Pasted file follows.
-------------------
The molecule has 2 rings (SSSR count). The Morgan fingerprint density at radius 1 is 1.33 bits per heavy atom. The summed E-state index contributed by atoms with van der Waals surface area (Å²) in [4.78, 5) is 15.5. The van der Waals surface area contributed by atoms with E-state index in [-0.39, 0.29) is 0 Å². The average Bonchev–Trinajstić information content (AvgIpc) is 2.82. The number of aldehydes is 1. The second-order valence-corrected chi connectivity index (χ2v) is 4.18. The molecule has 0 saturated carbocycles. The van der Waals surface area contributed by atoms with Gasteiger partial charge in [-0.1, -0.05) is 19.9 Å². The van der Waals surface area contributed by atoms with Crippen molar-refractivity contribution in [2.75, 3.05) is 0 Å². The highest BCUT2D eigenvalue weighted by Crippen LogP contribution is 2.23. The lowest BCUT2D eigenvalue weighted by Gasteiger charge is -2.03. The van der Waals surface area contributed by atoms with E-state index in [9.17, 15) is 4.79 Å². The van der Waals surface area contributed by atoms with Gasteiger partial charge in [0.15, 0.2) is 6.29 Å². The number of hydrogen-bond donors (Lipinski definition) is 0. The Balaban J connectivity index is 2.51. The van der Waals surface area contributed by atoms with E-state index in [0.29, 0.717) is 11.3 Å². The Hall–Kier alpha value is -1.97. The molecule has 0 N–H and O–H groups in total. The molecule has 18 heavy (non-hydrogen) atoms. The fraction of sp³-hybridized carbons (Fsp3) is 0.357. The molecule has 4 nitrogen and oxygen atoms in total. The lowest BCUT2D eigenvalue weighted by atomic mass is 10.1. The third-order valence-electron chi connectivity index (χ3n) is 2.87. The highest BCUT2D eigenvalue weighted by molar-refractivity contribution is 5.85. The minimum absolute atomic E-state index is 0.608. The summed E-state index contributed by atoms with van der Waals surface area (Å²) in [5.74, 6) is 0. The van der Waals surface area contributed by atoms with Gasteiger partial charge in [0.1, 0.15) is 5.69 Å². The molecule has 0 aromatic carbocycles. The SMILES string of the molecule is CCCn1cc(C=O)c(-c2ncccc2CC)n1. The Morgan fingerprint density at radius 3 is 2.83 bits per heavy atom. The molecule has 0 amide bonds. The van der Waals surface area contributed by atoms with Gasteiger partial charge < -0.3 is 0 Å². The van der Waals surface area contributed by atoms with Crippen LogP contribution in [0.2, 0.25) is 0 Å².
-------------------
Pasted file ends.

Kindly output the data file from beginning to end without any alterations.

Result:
The molecule has 2 rings (SSSR count). The Morgan fingerprint density at radius 1 is 1.33 bits per heavy atom. The summed E-state index contributed by atoms with van der Waals surface area (Å²) in [4.78, 5) is 15.5. The van der Waals surface area contributed by atoms with E-state index in [-0.39, 0.29) is 0 Å². The average Bonchev–Trinajstić information content (AvgIpc) is 2.82. The number of aldehydes is 1. The second-order valence-corrected chi connectivity index (χ2v) is 4.18. The molecule has 0 saturated carbocycles. The van der Waals surface area contributed by atoms with Gasteiger partial charge in [-0.1, -0.05) is 19.9 Å². The van der Waals surface area contributed by atoms with Crippen molar-refractivity contribution in [2.75, 3.05) is 0 Å². The highest BCUT2D eigenvalue weighted by Crippen LogP contribution is 2.23. The lowest BCUT2D eigenvalue weighted by Gasteiger charge is -2.03. The van der Waals surface area contributed by atoms with E-state index in [9.17, 15) is 4.79 Å². The van der Waals surface area contributed by atoms with Gasteiger partial charge in [0.15, 0.2) is 6.29 Å². The number of hydrogen-bond donors (Lipinski definition) is 0. The Balaban J connectivity index is 2.51. The van der Waals surface area contributed by atoms with E-state index in [0.29, 0.717) is 11.3 Å². The Hall–Kier alpha value is -1.97. The molecule has 0 N–H and O–H groups in total. The molecule has 18 heavy (non-hydrogen) atoms. The fraction of sp³-hybridized carbons (Fsp3) is 0.357. The molecule has 4 nitrogen and oxygen atoms in total. The lowest BCUT2D eigenvalue weighted by atomic mass is 10.1. The third-order valence-electron chi connectivity index (χ3n) is 2.87. The highest BCUT2D eigenvalue weighted by molar-refractivity contribution is 5.85. The minimum absolute atomic E-state index is 0.608. The summed E-state index contributed by atoms with van der Waals surface area (Å²) in [5.74, 6) is 0. The van der Waals surface area contributed by atoms with Gasteiger partial charge in [0.1, 0.15) is 5.69 Å². The molecule has 0 aromatic carbocycles. The SMILES string of the molecule is CCCn1cc(C=O)c(-c2ncccc2CC)n1. The Morgan fingerprint density at radius 3 is 2.83 bits per heavy atom. The molecule has 0 amide bonds. The van der Waals surface area contributed by atoms with Gasteiger partial charge < -0.3 is 0 Å². The van der Waals surface area contributed by atoms with Crippen LogP contribution in [0.2, 0.25) is 0 Å².